We are not. Whatever verification procedures are used by the PDS today to distinguish between an illegal immigrant and a real citizen should stay in place. The UID could be an additional layer of verification (you do have to show some government ID to get the UID) but it cannot and should not replace what PDS has in place. However, once the beneficiary’s qualifications have been verified by PDS, his UID is linked to his eligibility for subsidized rice. He uses biometric identification to get his rice.

The same logic applies to getting a passport or anything that is a benefit for citizens but not for residents.

But then you might ask, why not just have Aadhaar cover citizens and not residents. Here are two good reasons why:

- Residents may not have entitlements. But remember this is not just about entitlements from the government. There are KYC requirements for opening a bank account where UID can help. And non-citizen residents can also open accounts.
– To distinguish between a citizen and a resident is not an easy process. It is best done by other departments, like the Home Ministry. It would greatly slow down Aadhaar if they had to do it.

Issues related to privacy of those who have been assigned a UID number

Aadhaar has been designed to give answer’s to questions like “Is this man whose thumb is on the scanner, Ram Mohan?” It replies in yes or no. It does not answer questions like what is the name and address of a man whose UID number is 12345…

This is as good as it gets from a privacy standpoint. Now that doesn’t mean that it will be foolproof. Nothing is. After all there is a database somewhere where names and addresses and UID numbers are stored. But isn’t that true about any database anywhere in the world? If you want to live in the modern world and one day become a first world country you are going to have your biometric identification somewhere.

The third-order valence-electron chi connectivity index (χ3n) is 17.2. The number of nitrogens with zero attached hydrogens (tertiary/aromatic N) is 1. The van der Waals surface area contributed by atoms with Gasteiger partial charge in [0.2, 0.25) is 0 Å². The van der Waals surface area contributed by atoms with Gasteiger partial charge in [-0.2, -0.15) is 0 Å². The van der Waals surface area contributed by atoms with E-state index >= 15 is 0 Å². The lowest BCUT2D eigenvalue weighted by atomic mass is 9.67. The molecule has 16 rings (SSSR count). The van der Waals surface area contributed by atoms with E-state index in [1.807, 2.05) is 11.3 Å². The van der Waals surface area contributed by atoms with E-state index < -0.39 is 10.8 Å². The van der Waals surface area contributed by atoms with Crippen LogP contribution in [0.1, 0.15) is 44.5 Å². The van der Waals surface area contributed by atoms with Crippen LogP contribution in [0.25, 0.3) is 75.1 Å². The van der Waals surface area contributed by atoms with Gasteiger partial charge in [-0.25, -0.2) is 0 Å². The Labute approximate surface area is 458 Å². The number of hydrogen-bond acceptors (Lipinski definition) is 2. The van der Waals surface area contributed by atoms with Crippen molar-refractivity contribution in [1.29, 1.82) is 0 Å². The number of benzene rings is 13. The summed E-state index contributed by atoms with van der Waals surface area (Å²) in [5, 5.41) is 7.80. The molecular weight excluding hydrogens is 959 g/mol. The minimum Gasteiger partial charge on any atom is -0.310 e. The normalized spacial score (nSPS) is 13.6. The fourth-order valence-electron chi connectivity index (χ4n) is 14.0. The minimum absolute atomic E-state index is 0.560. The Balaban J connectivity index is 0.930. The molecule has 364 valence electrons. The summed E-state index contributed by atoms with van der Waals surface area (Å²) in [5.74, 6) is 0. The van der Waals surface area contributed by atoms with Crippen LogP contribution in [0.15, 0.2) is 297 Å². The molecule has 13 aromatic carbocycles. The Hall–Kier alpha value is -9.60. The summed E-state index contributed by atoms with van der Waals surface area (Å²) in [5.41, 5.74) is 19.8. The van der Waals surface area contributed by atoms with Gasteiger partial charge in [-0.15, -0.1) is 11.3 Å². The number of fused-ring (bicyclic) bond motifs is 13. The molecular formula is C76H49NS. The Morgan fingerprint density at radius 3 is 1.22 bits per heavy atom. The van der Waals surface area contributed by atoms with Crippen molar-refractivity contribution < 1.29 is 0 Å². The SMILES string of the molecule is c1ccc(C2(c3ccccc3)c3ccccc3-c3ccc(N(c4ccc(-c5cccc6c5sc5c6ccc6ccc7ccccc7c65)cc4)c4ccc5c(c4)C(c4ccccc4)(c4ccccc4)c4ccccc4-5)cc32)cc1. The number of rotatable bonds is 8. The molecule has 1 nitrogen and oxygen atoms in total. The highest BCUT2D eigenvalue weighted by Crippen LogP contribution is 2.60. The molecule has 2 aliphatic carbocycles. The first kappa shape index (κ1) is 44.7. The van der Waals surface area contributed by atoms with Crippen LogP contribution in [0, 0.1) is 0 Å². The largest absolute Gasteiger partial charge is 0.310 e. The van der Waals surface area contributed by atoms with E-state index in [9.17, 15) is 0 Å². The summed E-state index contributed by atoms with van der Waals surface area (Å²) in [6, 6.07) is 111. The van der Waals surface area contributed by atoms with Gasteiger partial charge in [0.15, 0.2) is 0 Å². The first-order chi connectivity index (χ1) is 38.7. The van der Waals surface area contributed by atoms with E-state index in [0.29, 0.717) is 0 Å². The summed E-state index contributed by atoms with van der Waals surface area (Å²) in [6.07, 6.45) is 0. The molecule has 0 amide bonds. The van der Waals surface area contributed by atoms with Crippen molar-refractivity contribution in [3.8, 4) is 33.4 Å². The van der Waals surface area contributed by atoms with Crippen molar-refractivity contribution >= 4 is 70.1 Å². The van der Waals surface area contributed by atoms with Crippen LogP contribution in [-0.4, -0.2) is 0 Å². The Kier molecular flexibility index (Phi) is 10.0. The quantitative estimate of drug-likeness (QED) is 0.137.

Home Minister P. Chidambaram has also raised issues about security weaknesses in Aadhaar. “The possibility of creating fake identity profiles is real” he writes. I can’t see how that would happen given that the biometric data has to belong to a real person and it can’t be someone who is already in the database.

Perhaps he means that non-citizens can get a UID number and that shouldn’t be allowed. As I have argued above, it is not UIDAI’s responsibility to qualify people for citizenship. The Home Ministry should continue using the methods they use today like police verification for passports.

The problem in tackling objections related to privacy or security is that the person who is in charge of security or privacy has to just think of scenarios where your system will break. An honest discussion about the probability of the event and it’s downside risk is never really possible if the people objecting have an agenda. And you can be sure that most people who are opposing Aadhaar have an agenda.

Duplication of work being done for National Population Register

I haven’t paid it much attention, but my guess is that the National Population Register is a program for identification plus it also classifies people into citizens and non-citizens. Why can’t the National Population Register use Aadhaar as its ID infrastructure? Or if it provides better ID infrastructure let’s do a “dare to compare” and pick the better one.